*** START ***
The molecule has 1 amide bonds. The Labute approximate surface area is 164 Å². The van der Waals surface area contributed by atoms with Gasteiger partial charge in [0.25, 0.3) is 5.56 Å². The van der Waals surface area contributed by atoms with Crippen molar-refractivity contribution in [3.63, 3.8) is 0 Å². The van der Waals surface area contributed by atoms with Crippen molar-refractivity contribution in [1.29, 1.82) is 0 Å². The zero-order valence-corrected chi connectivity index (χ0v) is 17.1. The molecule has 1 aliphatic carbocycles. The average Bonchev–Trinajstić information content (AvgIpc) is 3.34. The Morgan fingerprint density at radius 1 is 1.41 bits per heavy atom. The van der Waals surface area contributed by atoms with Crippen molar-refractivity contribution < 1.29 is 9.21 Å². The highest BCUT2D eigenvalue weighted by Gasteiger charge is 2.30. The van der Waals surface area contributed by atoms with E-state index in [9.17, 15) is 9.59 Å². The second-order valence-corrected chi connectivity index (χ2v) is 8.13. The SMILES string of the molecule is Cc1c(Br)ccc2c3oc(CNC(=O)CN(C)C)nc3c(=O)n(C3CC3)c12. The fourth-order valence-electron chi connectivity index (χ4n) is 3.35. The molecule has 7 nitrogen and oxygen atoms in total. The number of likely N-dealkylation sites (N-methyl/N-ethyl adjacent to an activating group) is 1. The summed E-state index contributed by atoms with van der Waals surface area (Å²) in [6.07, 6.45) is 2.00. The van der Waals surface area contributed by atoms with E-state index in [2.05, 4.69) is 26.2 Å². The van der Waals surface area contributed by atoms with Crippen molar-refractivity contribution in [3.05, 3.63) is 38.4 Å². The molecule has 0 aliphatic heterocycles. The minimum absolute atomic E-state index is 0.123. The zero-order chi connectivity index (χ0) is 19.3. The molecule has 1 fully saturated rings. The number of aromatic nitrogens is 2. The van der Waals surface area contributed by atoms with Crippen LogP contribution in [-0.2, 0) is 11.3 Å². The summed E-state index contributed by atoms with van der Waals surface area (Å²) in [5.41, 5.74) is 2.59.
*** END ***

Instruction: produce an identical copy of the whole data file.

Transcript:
The molecule has 1 amide bonds. The Labute approximate surface area is 164 Å². The van der Waals surface area contributed by atoms with Gasteiger partial charge in [0.25, 0.3) is 5.56 Å². The van der Waals surface area contributed by atoms with Crippen molar-refractivity contribution in [3.63, 3.8) is 0 Å². The van der Waals surface area contributed by atoms with Crippen molar-refractivity contribution in [1.29, 1.82) is 0 Å². The zero-order valence-corrected chi connectivity index (χ0v) is 17.1. The molecule has 1 aliphatic carbocycles. The average Bonchev–Trinajstić information content (AvgIpc) is 3.34. The Morgan fingerprint density at radius 1 is 1.41 bits per heavy atom. The van der Waals surface area contributed by atoms with Crippen molar-refractivity contribution < 1.29 is 9.21 Å². The highest BCUT2D eigenvalue weighted by Gasteiger charge is 2.30. The van der Waals surface area contributed by atoms with E-state index in [9.17, 15) is 9.59 Å². The second-order valence-corrected chi connectivity index (χ2v) is 8.13. The SMILES string of the molecule is Cc1c(Br)ccc2c3oc(CNC(=O)CN(C)C)nc3c(=O)n(C3CC3)c12. The fourth-order valence-electron chi connectivity index (χ4n) is 3.35. The molecule has 7 nitrogen and oxygen atoms in total. The number of likely N-dealkylation sites (N-methyl/N-ethyl adjacent to an activating group) is 1. The summed E-state index contributed by atoms with van der Waals surface area (Å²) in [6.07, 6.45) is 2.00. The van der Waals surface area contributed by atoms with E-state index in [2.05, 4.69) is 26.2 Å². The van der Waals surface area contributed by atoms with Crippen molar-refractivity contribution in [3.05, 3.63) is 38.4 Å². The molecule has 0 aliphatic heterocycles. The minimum absolute atomic E-state index is 0.123. The zero-order chi connectivity index (χ0) is 19.3. The molecule has 1 fully saturated rings. The number of aromatic nitrogens is 2. The van der Waals surface area contributed by atoms with Crippen LogP contribution in [-0.2, 0) is 11.3 Å². The summed E-state index contributed by atoms with van der Waals surface area (Å²) in [5.41, 5.74) is 2.59.